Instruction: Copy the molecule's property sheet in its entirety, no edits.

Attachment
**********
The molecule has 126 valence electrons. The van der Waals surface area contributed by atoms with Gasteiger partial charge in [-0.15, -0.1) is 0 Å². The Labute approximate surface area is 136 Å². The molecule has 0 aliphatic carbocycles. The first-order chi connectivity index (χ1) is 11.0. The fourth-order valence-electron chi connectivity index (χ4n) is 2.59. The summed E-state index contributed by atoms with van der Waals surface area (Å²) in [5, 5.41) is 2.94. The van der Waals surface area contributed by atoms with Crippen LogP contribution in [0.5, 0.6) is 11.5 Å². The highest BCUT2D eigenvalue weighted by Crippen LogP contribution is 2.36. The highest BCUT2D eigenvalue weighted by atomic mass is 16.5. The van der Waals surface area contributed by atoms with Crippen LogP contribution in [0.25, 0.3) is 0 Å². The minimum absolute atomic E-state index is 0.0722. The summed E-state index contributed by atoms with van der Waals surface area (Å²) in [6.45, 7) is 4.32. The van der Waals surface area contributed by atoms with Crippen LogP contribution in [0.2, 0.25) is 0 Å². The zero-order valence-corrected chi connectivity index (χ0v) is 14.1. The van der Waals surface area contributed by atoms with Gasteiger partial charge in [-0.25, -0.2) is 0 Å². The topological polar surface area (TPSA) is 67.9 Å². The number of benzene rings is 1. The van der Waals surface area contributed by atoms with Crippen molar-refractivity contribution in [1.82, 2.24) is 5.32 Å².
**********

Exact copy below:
The molecule has 126 valence electrons. The van der Waals surface area contributed by atoms with Gasteiger partial charge in [-0.15, -0.1) is 0 Å². The Labute approximate surface area is 136 Å². The molecule has 0 aliphatic carbocycles. The first-order chi connectivity index (χ1) is 11.0. The fourth-order valence-electron chi connectivity index (χ4n) is 2.59. The summed E-state index contributed by atoms with van der Waals surface area (Å²) in [5, 5.41) is 2.94. The van der Waals surface area contributed by atoms with Crippen LogP contribution in [0.5, 0.6) is 11.5 Å². The highest BCUT2D eigenvalue weighted by Crippen LogP contribution is 2.36. The highest BCUT2D eigenvalue weighted by atomic mass is 16.5. The van der Waals surface area contributed by atoms with Crippen LogP contribution in [0.25, 0.3) is 0 Å². The minimum absolute atomic E-state index is 0.0722. The summed E-state index contributed by atoms with van der Waals surface area (Å²) in [6.45, 7) is 4.32. The van der Waals surface area contributed by atoms with Crippen LogP contribution in [0.2, 0.25) is 0 Å². The zero-order valence-corrected chi connectivity index (χ0v) is 14.1. The van der Waals surface area contributed by atoms with Gasteiger partial charge in [-0.25, -0.2) is 0 Å². The topological polar surface area (TPSA) is 67.9 Å². The number of benzene rings is 1. The van der Waals surface area contributed by atoms with Crippen molar-refractivity contribution in [1.82, 2.24) is 5.32 Å².